Immigration Through Investment

Overview

Under section 203(b)(5) of the Immigration and Nationality Act (INA), 8 U.S.C. § 1153(b)(5), 10,000 immigrant visas per year are available to qualified individuals seeking permanent resident status on the basis of their engagement in a new commercial enterprise.

Of the 10,000 investor visas (i.e., EB-5 visas) available annually, 5,000 are set aside for those who apply under a pilot program involving a USCIS-designated “Regional Center.”

A “Regional Center” is an entity, organization or agency that has been approved as such by the Service; focuses on a specific geographic area within the United States; and seeks to promote economic growth through increased export sales, improved regional productivity, creation of new jobs, and increased domestic capital investment.

Alien investors” must:

a) Demonstrate that a “qualified investment” (see below) is being made in a new commercial enterprise located within an approved Regional Center; and,

b) Show, using reasonable methodologies, that 10 or more jobs are actually created either directly or indirectly by the new commercial enterprise through revenues generated from increased exports, improved regional productivity, job creation, or increased domestic capital investment resulting from the pilot program.

Eligibility

Permanent resident status based on EB-5 eligibility is available to investors, either alone or coming with their spouse and unmarried children. Eligible aliens are those who have invested — or are actively in the process of investing — the required amount of capital into a new commercial enterprise that they have established. They must further demonstrate that this investment will benefit the United States economy and create the requisite number of full-time jobs for qualified persons within the United States.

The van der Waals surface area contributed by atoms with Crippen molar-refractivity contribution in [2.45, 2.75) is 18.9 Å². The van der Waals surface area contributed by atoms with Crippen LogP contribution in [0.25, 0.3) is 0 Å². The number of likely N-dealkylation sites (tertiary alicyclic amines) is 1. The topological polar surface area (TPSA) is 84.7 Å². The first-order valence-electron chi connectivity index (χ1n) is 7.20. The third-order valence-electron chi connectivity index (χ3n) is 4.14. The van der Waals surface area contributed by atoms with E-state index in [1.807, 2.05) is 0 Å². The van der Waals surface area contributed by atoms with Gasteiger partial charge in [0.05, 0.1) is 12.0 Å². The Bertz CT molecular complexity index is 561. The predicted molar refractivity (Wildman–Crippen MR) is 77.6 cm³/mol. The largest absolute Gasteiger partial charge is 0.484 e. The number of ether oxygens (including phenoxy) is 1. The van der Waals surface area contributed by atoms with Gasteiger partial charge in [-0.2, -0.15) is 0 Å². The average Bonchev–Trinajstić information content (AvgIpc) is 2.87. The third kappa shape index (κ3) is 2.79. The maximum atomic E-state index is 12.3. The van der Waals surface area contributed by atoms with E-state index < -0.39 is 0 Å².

In general, “eligible individuals” include those:

Who establish a new commercial enterprise by:

a) creating an original business;

b) purchasing an existing business and simultaneously or subsequently restructuring or reorganizing the business such that a new commercial enterprise results; or

c) expanding an existing business by 140 percent of the pre-investment number of jobs or net worth, or retaining all existing jobs in a troubled business that has lost 20 percent of its net worth over the past 12 to 24 months; and

d) Who have invested — or who are actively in the process of investing — in a new commercial enterprise:

at least $1,000,000, or at least $500,000 where the investment is being made in a “targeted employment area,” which is an area that has experienced unemployment of at least 150 per cent of the national average rate or a rural area as designated by OMB; and whose engagement in a new commercial enterprise will benefit the United States economy and create full-time employment for not fewer than 10 qualified individuals; or maintain the number of existing employees at no less than the pre-investment level for a period of at least two years, where the capital investment is being made in a “troubled business,” which is a business that has been in existence for at least two years and that has lost 20 percent of its net worth over the past 12 to 24 months.

For a full description of the requirements, see 8 U.S.C. § 1153(b)(5) and 8 C.F.R. § 204.6.

How Do I seek status as an Immigrant Investor

The Law Office of Paul B. Christensen will be pleased to process your Immigrant Investor application. Our law office will carefully analyze your case and make recommendations on the most appropriate process for you to pursue. We then assist with preparing documents and letters, continuing the case through all processing stages until principal applicant receives his visa.

In order to seek status as an immigrant investor, your filing must be supported with documentation which clearly demonstrates that the individual’s investment meets all requirements, such as:

a) establishing a new commercial enterprise,

b) investing the requisite capital amount,

c) proving the investment comes from a lawful source of funds,

d) creating the requisite number of jobs,

e) demonstrating that the investor is actively participating in the business; and, where applicable,

f) creating employment within a targeted employment area.

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